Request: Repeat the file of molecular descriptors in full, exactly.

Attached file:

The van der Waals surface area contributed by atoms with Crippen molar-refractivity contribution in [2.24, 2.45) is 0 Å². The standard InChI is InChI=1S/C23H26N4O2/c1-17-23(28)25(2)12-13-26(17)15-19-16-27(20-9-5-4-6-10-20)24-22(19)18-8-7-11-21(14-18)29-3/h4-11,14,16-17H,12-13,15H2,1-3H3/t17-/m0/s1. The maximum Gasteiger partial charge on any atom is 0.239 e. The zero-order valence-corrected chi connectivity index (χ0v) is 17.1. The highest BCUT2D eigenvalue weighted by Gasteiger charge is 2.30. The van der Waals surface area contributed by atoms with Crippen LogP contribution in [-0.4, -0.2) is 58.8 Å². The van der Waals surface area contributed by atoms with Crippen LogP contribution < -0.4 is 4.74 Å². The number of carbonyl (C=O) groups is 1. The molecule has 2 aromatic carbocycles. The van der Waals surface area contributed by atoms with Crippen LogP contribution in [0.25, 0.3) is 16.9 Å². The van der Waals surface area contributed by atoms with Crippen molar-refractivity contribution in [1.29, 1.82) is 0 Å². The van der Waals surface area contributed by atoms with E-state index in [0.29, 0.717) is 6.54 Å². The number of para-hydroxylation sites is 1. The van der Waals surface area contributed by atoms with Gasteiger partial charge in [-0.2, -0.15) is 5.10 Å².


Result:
The van der Waals surface area contributed by atoms with Crippen molar-refractivity contribution in [2.24, 2.45) is 0 Å². The standard InChI is InChI=1S/C23H26N4O2/c1-17-23(28)25(2)12-13-26(17)15-19-16-27(20-9-5-4-6-10-20)24-22(19)18-8-7-11-21(14-18)29-3/h4-11,14,16-17H,12-13,15H2,1-3H3/t17-/m0/s1. The maximum Gasteiger partial charge on any atom is 0.239 e. The zero-order valence-corrected chi connectivity index (χ0v) is 17.1. The highest BCUT2D eigenvalue weighted by Gasteiger charge is 2.30. The van der Waals surface area contributed by atoms with Crippen LogP contribution in [-0.4, -0.2) is 58.8 Å². The van der Waals surface area contributed by atoms with Crippen LogP contribution < -0.4 is 4.74 Å². The number of carbonyl (C=O) groups is 1. The molecule has 2 aromatic carbocycles. The van der Waals surface area contributed by atoms with Crippen LogP contribution in [0.25, 0.3) is 16.9 Å². The van der Waals surface area contributed by atoms with Crippen molar-refractivity contribution in [1.29, 1.82) is 0 Å². The van der Waals surface area contributed by atoms with E-state index in [0.29, 0.717) is 6.54 Å². The number of para-hydroxylation sites is 1. The van der Waals surface area contributed by atoms with Gasteiger partial charge in [-0.2, -0.15) is 5.10 Å².